I am relaying a conversation I had with Preston about callings, about anxiety about the future, about what is happening in our lives and what it will mean and how it will happen, and it’s in the midst of telling her about the conversation (not even the conversation itself) that I realize it:

God has been speaking joy over my life.

Anxiety is an unruly substance – it fills up the spaces wherever you let it in. It creeps into the corner of yourself and becomes the drumbeat and gives the marching orders.

And I fill myself up with anxiety so much that I cannot hear God speaking. And it is in the very act of resisting anxiety that we will find, that we can hope to find, the ears to hear.

Be astonished! Be astounded! For a work is being done in your days that you would not believe if you were told. 

Habbakuk, 1.5.

When was the last time I was astonished at the Lord? When was the last time I was astounded? When was it that I stopped and marveled and felt my knees go weak from seeing the wonder and the blessedness?

When I resist anxiety, even for a moment, I can catch a glimmer of the song God is singing over my life: joy.

In resisting the anxiety there is promise, there is purpose, and no, it’s not a new life plan with a bigger God stamp on it. It’s purpose that is drawing nearer to the Father and purpose that is becoming more like Jesus and it is purpose that will lead you to a new city in a new state in a new marriage so that you might know God better and love him more. The places where we live out our vocation have a tendency to substitute their purposes for the ultimate purpose: we think that we’re here to become a certain kind of scholar or a certain kind of teacher or a certain kind of electrical engineer, and that’s the real reason God said go. But in that we forget: we forget that Jesus first and always and finally calls us to be a certain kind of human being, one who is made glorious by the Spirit dwelling and moving inside them, one who bears God’s image, resplendent, made new, gracious and graceful and alive.

Before Preston and I got married, I memorized Romans 8. I don’t know why, except for the ways that, daily, I have had to remind myself of it. Remind myself that there is therefore now no condemnation for those who are in Christ Jesus. Remind myself that you are in the Spirit. Remind myself that those whom he called, he also justified, and those whom he justified, he also glorified. 

And here again, I remember: nor anything else in all creation will be able to separate us from the love that is in Christ Jesus. 

In the midst of what is unknown, we are not apart from the love of God. In the midst of what can make us anxious, we are not apart from the love of Christ Jesus. In the midst of hoping and praying and waiting and raging, in the emptiness and the fullness, the silence and the singing, we are not apart from such love.

Be astonished! Be astounded! For nothing will be able to separate us from the love that is in Christ Jesus. And thus, rejoice.

Love,
hilary

along the dark and twisty road

Did you know, that there is such a thing as becoming more confused by your obedience?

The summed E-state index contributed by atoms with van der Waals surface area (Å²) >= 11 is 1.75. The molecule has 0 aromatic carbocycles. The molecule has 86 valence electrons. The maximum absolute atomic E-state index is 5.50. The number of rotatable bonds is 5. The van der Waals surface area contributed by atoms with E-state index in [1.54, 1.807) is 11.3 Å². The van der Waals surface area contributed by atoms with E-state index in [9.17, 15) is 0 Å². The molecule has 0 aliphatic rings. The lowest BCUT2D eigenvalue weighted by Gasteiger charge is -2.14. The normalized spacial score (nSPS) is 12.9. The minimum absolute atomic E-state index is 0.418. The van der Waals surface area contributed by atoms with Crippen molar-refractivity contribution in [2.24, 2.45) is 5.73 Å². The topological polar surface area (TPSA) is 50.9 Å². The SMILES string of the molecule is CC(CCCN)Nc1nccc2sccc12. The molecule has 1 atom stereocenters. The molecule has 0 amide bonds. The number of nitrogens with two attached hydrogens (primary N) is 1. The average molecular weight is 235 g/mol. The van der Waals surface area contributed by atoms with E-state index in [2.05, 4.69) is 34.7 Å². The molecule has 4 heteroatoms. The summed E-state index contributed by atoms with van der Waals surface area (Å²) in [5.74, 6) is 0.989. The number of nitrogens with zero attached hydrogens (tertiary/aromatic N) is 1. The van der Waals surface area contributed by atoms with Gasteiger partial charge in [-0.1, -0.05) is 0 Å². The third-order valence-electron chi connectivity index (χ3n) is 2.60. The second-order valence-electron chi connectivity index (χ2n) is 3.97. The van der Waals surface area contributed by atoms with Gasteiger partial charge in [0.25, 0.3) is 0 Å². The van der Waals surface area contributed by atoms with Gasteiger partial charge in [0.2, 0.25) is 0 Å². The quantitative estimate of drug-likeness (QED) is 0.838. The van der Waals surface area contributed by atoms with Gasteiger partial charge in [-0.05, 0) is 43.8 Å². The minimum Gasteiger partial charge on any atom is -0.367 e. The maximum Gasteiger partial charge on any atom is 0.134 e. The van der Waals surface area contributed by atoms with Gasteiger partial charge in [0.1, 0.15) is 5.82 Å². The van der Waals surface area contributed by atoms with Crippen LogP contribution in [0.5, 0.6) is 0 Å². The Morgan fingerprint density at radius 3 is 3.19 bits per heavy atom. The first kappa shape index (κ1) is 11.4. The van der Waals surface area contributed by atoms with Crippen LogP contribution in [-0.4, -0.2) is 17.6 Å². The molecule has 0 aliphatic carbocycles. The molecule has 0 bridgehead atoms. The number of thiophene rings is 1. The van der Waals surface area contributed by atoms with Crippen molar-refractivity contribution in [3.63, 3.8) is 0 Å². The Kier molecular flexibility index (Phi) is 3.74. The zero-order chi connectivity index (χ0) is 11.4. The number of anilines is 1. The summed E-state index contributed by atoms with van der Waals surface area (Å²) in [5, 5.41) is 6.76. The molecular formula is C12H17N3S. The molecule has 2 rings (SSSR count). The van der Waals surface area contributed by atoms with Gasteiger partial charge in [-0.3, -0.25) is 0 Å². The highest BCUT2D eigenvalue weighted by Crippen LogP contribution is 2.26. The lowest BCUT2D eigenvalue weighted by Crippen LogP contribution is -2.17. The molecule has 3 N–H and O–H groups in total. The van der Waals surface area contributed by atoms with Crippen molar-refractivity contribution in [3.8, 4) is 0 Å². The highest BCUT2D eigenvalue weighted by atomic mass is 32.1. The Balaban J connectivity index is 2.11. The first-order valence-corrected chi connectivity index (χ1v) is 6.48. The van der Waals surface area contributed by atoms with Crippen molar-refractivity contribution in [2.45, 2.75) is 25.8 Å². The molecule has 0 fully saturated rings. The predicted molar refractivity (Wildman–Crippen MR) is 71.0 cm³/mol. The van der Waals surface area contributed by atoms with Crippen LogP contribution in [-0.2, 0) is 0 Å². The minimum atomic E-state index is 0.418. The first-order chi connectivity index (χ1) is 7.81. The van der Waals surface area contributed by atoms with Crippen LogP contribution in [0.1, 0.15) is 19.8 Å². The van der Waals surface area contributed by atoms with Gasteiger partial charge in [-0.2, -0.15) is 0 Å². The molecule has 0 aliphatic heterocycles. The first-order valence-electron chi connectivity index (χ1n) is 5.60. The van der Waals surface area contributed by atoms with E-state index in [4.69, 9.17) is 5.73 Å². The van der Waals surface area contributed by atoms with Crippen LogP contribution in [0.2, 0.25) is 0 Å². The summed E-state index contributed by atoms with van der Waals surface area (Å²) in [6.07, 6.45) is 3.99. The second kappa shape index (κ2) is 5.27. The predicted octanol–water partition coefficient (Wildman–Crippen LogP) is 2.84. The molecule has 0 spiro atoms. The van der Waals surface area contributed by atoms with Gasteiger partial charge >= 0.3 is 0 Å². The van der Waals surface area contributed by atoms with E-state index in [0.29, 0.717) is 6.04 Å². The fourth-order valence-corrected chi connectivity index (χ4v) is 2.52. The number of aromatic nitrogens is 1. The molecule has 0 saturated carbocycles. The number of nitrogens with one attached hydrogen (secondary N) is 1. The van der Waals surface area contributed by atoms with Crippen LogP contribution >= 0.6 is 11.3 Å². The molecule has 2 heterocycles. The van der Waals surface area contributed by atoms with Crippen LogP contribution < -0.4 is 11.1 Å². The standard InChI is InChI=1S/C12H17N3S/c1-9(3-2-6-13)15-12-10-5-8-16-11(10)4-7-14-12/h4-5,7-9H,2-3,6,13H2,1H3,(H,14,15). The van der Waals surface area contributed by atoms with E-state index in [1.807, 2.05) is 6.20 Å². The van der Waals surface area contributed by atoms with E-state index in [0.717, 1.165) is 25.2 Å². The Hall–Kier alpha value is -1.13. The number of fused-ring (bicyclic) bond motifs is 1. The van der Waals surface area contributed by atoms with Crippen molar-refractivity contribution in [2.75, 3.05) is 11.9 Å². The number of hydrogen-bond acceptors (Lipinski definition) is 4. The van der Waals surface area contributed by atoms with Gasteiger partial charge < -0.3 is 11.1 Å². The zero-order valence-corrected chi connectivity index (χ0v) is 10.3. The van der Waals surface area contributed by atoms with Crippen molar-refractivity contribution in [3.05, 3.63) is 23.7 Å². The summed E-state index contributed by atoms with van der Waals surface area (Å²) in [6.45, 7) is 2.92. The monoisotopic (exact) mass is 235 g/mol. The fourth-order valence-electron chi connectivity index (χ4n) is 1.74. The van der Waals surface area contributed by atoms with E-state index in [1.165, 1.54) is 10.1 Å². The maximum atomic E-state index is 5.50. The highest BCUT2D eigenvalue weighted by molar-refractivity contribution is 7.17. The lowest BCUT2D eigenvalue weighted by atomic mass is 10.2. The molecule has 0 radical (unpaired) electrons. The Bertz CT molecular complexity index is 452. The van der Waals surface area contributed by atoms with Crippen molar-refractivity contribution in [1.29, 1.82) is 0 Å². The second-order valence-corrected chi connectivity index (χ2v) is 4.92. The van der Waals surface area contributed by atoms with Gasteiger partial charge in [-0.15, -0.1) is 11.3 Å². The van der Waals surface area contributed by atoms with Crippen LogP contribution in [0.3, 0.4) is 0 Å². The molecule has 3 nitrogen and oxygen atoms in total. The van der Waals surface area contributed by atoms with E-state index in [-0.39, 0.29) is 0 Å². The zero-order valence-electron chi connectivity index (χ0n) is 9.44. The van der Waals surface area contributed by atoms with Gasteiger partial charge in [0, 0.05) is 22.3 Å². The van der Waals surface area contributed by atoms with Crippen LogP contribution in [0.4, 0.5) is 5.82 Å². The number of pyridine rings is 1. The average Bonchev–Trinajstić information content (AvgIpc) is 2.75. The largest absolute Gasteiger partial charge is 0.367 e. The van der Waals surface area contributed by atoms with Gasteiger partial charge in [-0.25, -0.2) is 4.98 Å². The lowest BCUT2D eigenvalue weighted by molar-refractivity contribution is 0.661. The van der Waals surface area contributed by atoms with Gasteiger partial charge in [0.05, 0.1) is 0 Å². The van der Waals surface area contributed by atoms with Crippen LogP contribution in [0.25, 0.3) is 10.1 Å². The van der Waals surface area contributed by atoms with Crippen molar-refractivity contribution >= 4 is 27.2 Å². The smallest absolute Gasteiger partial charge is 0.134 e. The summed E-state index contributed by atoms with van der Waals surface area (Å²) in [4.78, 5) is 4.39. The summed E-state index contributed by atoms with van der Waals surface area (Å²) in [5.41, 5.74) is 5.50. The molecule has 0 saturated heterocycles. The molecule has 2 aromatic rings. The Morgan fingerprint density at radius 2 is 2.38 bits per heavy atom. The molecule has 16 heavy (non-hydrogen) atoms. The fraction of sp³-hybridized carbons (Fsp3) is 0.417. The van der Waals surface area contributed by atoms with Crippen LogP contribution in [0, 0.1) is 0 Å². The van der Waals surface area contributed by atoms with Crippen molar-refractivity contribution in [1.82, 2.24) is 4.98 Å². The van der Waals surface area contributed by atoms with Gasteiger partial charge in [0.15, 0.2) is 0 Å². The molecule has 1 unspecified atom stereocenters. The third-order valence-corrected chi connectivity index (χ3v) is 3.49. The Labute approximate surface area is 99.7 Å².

The things I wish someone had told me.

Obey, and the road will get darker and twistier. Obey, and the clarity you prized will vanish. Obey, and the goodness of the Lord in the land of the living will become the prayer for water on a desert highway, the simplest, most desperate question – is there manna for me today, Lord? – with no thoughts of hoarding it or storing it up or anything but the one meal, the daily meal, the crumbs from the table meal.

Obey, and that sweet daydream you had about what you would be like and sound like and do, the person you glorified in your mind, you in maxi skirts sweeping through your life with such grace and such ease, she is crying on the couch, yet again, making lists, yet again, asking again for a manna she doesn’t know how to find on her own.

And you think about how to say it because you think there is nothing more embarrassing than admitting it, that you don’t have it together on this dark and twisty road.

I keep thinking about Jacob.

I keep thinking about all the moments when I have likened myself to Jacob, wrestling, strong, prevailing through the night. I keep thinking about all the times that I have said I have wrestled with God and yet my life is being delivered. Or even because I am wrestling so my life is being delivered.

It was night when Jacob wrestled. I never noticed that before.

Jacob wrestled until the day broke open.

Jacob went out into the dark and twisty night, into the utter unknowing, and wrestled until there was light.

I will not let you go unless you bless me. 

I will not let you go.

I am saying this in the dark. I am saying this to a God who I grasp for and hold onto, praying that I have, in fact, found God, that the wrestling is a holding fast, that in the midst of the darkness is the closest kind of encounter.

The things I keep inscribing on my heart and the sides of my notebooks during class, that this is the place of closest encounter and Jacob, he walked with an ache in his hip because in the ache is the remembering of how we wrestle with God, all of us, and how in that is the closeness, the hope.

I’m out here on the dark and twisty road of obedience, and if you’re there, too, then can I whisper a hello, I can see you? And together we will wrestle until day breaks open.

Love,
hilary